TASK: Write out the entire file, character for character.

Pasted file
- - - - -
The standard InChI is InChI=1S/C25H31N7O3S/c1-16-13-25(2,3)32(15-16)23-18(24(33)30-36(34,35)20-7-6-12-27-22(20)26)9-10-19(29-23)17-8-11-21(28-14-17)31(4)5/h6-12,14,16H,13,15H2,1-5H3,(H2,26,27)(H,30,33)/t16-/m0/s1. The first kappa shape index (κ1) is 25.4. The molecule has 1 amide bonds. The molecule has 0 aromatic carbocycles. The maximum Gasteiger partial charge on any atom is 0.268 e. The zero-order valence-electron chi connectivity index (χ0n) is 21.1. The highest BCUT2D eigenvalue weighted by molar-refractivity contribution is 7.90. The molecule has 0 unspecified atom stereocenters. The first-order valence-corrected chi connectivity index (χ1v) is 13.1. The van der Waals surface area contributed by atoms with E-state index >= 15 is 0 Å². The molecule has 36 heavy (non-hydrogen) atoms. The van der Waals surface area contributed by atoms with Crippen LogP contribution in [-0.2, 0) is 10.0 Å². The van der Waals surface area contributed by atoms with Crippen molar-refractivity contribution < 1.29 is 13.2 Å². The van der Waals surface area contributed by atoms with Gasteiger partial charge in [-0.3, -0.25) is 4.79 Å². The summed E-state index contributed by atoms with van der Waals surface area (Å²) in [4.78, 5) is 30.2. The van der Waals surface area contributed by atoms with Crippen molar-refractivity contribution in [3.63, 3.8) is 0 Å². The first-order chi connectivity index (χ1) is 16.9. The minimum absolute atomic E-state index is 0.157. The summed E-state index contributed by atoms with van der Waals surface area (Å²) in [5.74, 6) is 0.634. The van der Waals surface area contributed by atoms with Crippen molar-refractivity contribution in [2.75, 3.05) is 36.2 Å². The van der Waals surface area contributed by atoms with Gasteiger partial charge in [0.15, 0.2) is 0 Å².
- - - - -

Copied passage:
The standard InChI is InChI=1S/C25H31N7O3S/c1-16-13-25(2,3)32(15-16)23-18(24(33)30-36(34,35)20-7-6-12-27-22(20)26)9-10-19(29-23)17-8-11-21(28-14-17)31(4)5/h6-12,14,16H,13,15H2,1-5H3,(H2,26,27)(H,30,33)/t16-/m0/s1. The first kappa shape index (κ1) is 25.4. The molecule has 1 amide bonds. The molecule has 0 aromatic carbocycles. The maximum Gasteiger partial charge on any atom is 0.268 e. The zero-order valence-electron chi connectivity index (χ0n) is 21.1. The highest BCUT2D eigenvalue weighted by molar-refractivity contribution is 7.90. The molecule has 0 unspecified atom stereocenters. The first-order valence-corrected chi connectivity index (χ1v) is 13.1. The van der Waals surface area contributed by atoms with E-state index >= 15 is 0 Å². The molecule has 36 heavy (non-hydrogen) atoms. The van der Waals surface area contributed by atoms with Crippen LogP contribution in [-0.2, 0) is 10.0 Å². The van der Waals surface area contributed by atoms with Crippen molar-refractivity contribution < 1.29 is 13.2 Å². The van der Waals surface area contributed by atoms with Gasteiger partial charge in [-0.3, -0.25) is 4.79 Å². The summed E-state index contributed by atoms with van der Waals surface area (Å²) in [4.78, 5) is 30.2. The van der Waals surface area contributed by atoms with Crippen molar-refractivity contribution in [3.63, 3.8) is 0 Å². The first-order chi connectivity index (χ1) is 16.9. The minimum absolute atomic E-state index is 0.157. The summed E-state index contributed by atoms with van der Waals surface area (Å²) in [5.74, 6) is 0.634. The van der Waals surface area contributed by atoms with Crippen molar-refractivity contribution in [2.75, 3.05) is 36.2 Å². The van der Waals surface area contributed by atoms with Gasteiger partial charge in [0.15, 0.2) is 0 Å².